The state benefits because a structured settlement makes it less likely that the injured employee will rapidly spend their entire workers’ compensation award and run out of money. Without the settlement funds, the injured employee would have to turn to Medicare, Medicaid or other public aid to cover health-care and living expenses.
Medicare and Workers’ Compensation Structured Settlements
A structured settlement can also be used to fund a Workers’ Compensation Medicare Set-Aside (MSA) account, where the employer is responsible for the cost of the primary medical treatment for the claimant, and Medicare is the secondary payer.Some ideal cases taking the MSA approach include instances where:
Pro TipAn MSA can reduce the employer’s settlement cost.
- Compensability and liability have been determined
- Disbursement is still active at least 10 years in the future
- A level of disability has been determined for the plaintiff
If you are a medicare beneficiary and you are considering a structured settlement, you should have the Centers for Medicare and Medicaid Services (CMMS) review the settlement before your case is closed. A CMMS review will ensure your settlement accounts for Medicare-covered expenses. This is typically achieved by opening a MSA account.
A CMMS review will make your settlement compliant with Medicare laws, and it will also ensure Medicare will cover your expenses if your medical condition changes unexpectedly and you no longer have enough funds in your MSA.Please seek the advice of a qualified professional before making financial decisions.Last Modified: September 13, 2022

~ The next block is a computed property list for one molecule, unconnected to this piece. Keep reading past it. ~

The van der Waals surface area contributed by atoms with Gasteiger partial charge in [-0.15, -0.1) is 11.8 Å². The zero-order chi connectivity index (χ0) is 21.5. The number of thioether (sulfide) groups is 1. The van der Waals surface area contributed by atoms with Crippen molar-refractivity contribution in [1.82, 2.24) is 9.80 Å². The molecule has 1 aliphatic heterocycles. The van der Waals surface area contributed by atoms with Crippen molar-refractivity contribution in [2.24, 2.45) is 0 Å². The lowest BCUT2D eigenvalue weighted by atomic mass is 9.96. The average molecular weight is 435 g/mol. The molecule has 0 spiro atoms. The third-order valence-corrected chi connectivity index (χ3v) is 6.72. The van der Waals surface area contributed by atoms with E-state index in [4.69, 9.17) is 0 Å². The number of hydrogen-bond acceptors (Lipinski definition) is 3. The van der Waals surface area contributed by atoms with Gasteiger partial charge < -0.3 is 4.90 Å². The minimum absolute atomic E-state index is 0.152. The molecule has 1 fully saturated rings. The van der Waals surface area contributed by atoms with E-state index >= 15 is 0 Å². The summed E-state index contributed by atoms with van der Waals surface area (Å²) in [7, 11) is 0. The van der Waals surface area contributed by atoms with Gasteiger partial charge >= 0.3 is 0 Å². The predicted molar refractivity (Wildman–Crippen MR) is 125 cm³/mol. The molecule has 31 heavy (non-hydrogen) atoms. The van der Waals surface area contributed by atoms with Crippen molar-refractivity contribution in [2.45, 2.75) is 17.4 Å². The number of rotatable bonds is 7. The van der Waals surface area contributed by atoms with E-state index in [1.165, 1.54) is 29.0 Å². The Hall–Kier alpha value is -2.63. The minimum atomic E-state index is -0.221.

3 Cited Research Articles
Annuity.org writers adhere to strict sourcing guidelines and use only credible sources of information, including authoritative financial publications, academic organizations, peer-reviewed journals, highly regarded nonprofit organizations, government reports, court records and interviews with qualified experts. You can read more about our commitment to accuracy, fairness and transparency in our editorial guidelines.
- National Structured Settlements Trade Association. (2013, April 22). Structured Settlements Enable the Newly Injured to Live with Dignity, Independence, and Freedom from Reliance on Government. Retrieved from https://web.archive.org/web/20170202090756/http://waysandmeans.house.gov/UploadedFiles/National_Structured_Settlements_Trade_Association_and_American_Association_of_People_with_Disabilities.pdf
- National Structured Settlements Trade Association. (2012, October). Structured Settlements and Qualified Assignments: How federal tax rules benefit all parties in a claim Retrieved from https://www.nssta.com/sites/default/files/library/2016/2016-11/StructuredSettlementsAndQualifiedAssignments.pdf
- U.S. Centers for Disease Control and Prevention. (2020, April 10). What is worker’s compensation? Retrieved from https://www.cdc.gov/niosh/topics/workercomp/cwcs/definition.html